They sat at my dining room table looking too tired to eat as they told us about their work overseas. It wasn’t the first time I’d seen that look on a missionary’s face. We’d been hosting missionaries in our home for nearly twenty years, and I’d seen it many times before. Weary eyes that crinkle at the edges as they force a smile, shoulders that slump over their dinner plate, too tired and defeated to be held straight for another moment. The little ones shifted in their seats, casting a pleading gaze at their mother, their food hardly touched. She shook her head, a silent message that was met with a pout, but submission as the boy poked the food on his plate with a fork and kept quiet.
“How long have you been on the road this time?” my husband asked.
“Well, it took us two days to get here to you from our last stop, but we’ve been on the road off and on for nearly two months. We’ve just got another week to go in this furlough, and we’ll be headed home.”
“Wow. That must be tough. Have you had a good trip?”
The missionary nodded, his mouth twisted into a wistful smile.
I could see the hesitation in his eyes.
“You can be honest with us. We know how hard it is to travel like that, and most see it as a great big vacation. I’m sure the excitement wore off weeks ago.”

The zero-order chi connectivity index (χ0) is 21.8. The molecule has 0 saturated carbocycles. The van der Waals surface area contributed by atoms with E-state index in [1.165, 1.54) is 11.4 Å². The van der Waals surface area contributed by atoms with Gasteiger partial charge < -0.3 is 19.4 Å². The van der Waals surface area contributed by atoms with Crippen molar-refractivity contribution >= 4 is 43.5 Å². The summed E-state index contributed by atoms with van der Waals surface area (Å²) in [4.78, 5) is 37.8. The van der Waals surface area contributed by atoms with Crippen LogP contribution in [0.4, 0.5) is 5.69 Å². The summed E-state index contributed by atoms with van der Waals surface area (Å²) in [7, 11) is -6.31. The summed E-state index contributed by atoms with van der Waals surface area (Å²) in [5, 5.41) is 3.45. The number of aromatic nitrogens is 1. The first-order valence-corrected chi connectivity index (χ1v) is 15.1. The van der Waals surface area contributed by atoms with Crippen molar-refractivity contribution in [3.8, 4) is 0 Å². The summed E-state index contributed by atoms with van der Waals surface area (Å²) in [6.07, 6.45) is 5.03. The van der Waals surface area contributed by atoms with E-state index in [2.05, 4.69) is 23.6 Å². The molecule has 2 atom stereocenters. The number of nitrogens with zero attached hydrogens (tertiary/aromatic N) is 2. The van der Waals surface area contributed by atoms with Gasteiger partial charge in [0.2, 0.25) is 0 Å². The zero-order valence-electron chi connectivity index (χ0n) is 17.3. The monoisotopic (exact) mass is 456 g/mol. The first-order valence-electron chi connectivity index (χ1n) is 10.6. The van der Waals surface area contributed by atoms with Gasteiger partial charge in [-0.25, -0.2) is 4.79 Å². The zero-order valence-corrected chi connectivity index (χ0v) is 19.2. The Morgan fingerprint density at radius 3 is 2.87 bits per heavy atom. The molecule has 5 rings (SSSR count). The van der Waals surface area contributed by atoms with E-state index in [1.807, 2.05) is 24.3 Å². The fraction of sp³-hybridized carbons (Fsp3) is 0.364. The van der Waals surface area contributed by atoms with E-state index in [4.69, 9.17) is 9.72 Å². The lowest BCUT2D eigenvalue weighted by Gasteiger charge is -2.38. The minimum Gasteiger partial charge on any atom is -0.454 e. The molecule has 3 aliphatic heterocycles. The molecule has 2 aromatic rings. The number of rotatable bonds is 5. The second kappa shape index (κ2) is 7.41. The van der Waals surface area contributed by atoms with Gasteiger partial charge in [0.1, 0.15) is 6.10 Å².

That’s when his wife started to cry. Silent tears at first that trickled out onto her lashes. When she sniffled, we glanced her way, and the dam that had been holding it back for weeks broke. Embarrassed, she jumped up from the table, and ran out of the room.
For many of us who support mission work in our local churches, we have very little idea of what it is like to live as a missionary, and even less what it is like to come “home” for furlough. But this time period is not only stressful, it can be the beginning of the end for a family in missions. The stress and expections of those back home can be too much for a family, and create wounds that grow into painful issues that destroy a family, and a career in ministry.
Although it may seem like a vacation since missionaries leave their place of work behind, and get to travel around the world on an extended road trip, furlough is NOT a vacation. Ignoring the pain of leaving your work behind for two months, and for a missionary work = people, it can be extremely overwhelming to begin such an extended trip, especially if you have children in tow. Long flights, weeks of driving, sleeping on pull out sofas, futons, and guest beds while your children are sometimes left on pallets on the floor is exhausting. Everywhere you visit is excited to see you (hopefully) but they have a long list of questions, and usually they are the same questions that you just answered twenty times in a row that week. And some of the questions aren’t nice, either. Often laced with prejudice, or even veiled threats, churches and family can both feel entitled to criticize your decisions for your family, your work, and any other choice you’ve made since moving overseas.